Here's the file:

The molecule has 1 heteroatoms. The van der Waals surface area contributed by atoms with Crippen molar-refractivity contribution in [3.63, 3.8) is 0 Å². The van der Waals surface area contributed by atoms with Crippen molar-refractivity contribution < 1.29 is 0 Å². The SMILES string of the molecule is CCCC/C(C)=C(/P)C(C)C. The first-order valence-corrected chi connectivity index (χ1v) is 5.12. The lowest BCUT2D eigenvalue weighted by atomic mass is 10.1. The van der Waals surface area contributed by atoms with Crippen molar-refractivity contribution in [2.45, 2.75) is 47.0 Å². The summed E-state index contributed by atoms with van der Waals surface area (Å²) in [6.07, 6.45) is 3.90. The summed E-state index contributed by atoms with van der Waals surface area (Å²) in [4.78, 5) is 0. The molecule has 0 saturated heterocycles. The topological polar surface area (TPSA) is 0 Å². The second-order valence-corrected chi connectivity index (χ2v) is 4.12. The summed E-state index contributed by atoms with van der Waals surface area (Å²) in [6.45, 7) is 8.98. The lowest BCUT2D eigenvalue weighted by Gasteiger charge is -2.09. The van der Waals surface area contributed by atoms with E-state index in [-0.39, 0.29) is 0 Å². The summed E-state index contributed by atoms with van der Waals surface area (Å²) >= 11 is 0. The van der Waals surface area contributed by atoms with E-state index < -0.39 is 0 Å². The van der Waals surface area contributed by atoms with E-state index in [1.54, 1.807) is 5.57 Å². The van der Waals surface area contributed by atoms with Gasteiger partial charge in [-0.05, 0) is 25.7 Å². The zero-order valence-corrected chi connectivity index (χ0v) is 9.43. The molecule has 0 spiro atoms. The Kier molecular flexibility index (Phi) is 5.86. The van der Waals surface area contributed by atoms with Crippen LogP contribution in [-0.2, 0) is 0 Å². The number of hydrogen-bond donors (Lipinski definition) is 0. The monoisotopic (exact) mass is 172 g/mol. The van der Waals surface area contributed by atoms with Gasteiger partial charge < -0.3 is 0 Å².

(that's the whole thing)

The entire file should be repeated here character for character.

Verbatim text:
The molecule has 1 heteroatoms. The van der Waals surface area contributed by atoms with Crippen molar-refractivity contribution in [3.63, 3.8) is 0 Å². The van der Waals surface area contributed by atoms with Crippen molar-refractivity contribution < 1.29 is 0 Å². The SMILES string of the molecule is CCCC/C(C)=C(/P)C(C)C. The first-order valence-corrected chi connectivity index (χ1v) is 5.12. The lowest BCUT2D eigenvalue weighted by atomic mass is 10.1. The van der Waals surface area contributed by atoms with Crippen molar-refractivity contribution in [2.45, 2.75) is 47.0 Å². The summed E-state index contributed by atoms with van der Waals surface area (Å²) in [6.07, 6.45) is 3.90. The summed E-state index contributed by atoms with van der Waals surface area (Å²) in [4.78, 5) is 0. The molecule has 0 saturated heterocycles. The topological polar surface area (TPSA) is 0 Å². The second-order valence-corrected chi connectivity index (χ2v) is 4.12. The summed E-state index contributed by atoms with van der Waals surface area (Å²) in [6.45, 7) is 8.98. The lowest BCUT2D eigenvalue weighted by Gasteiger charge is -2.09. The van der Waals surface area contributed by atoms with E-state index in [-0.39, 0.29) is 0 Å². The summed E-state index contributed by atoms with van der Waals surface area (Å²) >= 11 is 0. The van der Waals surface area contributed by atoms with E-state index < -0.39 is 0 Å². The van der Waals surface area contributed by atoms with E-state index in [1.54, 1.807) is 5.57 Å². The van der Waals surface area contributed by atoms with Gasteiger partial charge in [-0.05, 0) is 25.7 Å². The zero-order valence-corrected chi connectivity index (χ0v) is 9.43. The molecule has 0 spiro atoms. The Kier molecular flexibility index (Phi) is 5.86. The van der Waals surface area contributed by atoms with Crippen LogP contribution in [-0.2, 0) is 0 Å². The number of hydrogen-bond donors (Lipinski definition) is 0. The monoisotopic (exact) mass is 172 g/mol. The van der Waals surface area contributed by atoms with Gasteiger partial charge < -0.3 is 0 Å².